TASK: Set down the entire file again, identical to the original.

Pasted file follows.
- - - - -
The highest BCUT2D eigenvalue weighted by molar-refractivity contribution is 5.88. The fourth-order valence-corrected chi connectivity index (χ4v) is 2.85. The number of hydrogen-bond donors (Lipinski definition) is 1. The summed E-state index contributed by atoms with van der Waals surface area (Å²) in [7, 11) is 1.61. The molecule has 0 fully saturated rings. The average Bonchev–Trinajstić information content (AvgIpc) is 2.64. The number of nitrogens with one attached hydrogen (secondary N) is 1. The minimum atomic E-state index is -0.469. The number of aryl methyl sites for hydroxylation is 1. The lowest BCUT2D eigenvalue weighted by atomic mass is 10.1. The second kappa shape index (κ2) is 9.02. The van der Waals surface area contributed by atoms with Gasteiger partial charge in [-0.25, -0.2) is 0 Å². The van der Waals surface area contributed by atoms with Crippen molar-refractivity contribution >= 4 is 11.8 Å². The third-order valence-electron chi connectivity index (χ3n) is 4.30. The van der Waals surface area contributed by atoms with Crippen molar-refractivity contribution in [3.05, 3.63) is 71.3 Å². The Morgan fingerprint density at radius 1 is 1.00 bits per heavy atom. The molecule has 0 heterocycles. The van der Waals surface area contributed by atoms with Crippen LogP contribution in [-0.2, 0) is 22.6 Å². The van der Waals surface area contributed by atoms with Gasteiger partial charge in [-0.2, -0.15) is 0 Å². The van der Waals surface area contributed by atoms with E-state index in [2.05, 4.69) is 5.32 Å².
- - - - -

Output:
The highest BCUT2D eigenvalue weighted by molar-refractivity contribution is 5.88. The fourth-order valence-corrected chi connectivity index (χ4v) is 2.85. The number of hydrogen-bond donors (Lipinski definition) is 1. The summed E-state index contributed by atoms with van der Waals surface area (Å²) in [7, 11) is 1.61. The molecule has 0 fully saturated rings. The average Bonchev–Trinajstić information content (AvgIpc) is 2.64. The number of nitrogens with one attached hydrogen (secondary N) is 1. The minimum atomic E-state index is -0.469. The number of aryl methyl sites for hydroxylation is 1. The lowest BCUT2D eigenvalue weighted by atomic mass is 10.1. The second kappa shape index (κ2) is 9.02. The van der Waals surface area contributed by atoms with Gasteiger partial charge in [-0.25, -0.2) is 0 Å². The van der Waals surface area contributed by atoms with Crippen molar-refractivity contribution >= 4 is 11.8 Å². The third-order valence-electron chi connectivity index (χ3n) is 4.30. The van der Waals surface area contributed by atoms with Crippen molar-refractivity contribution in [3.05, 3.63) is 71.3 Å². The Morgan fingerprint density at radius 1 is 1.00 bits per heavy atom. The molecule has 0 heterocycles. The van der Waals surface area contributed by atoms with Crippen LogP contribution in [-0.2, 0) is 22.6 Å². The van der Waals surface area contributed by atoms with Gasteiger partial charge in [-0.2, -0.15) is 0 Å². The van der Waals surface area contributed by atoms with E-state index in [2.05, 4.69) is 5.32 Å².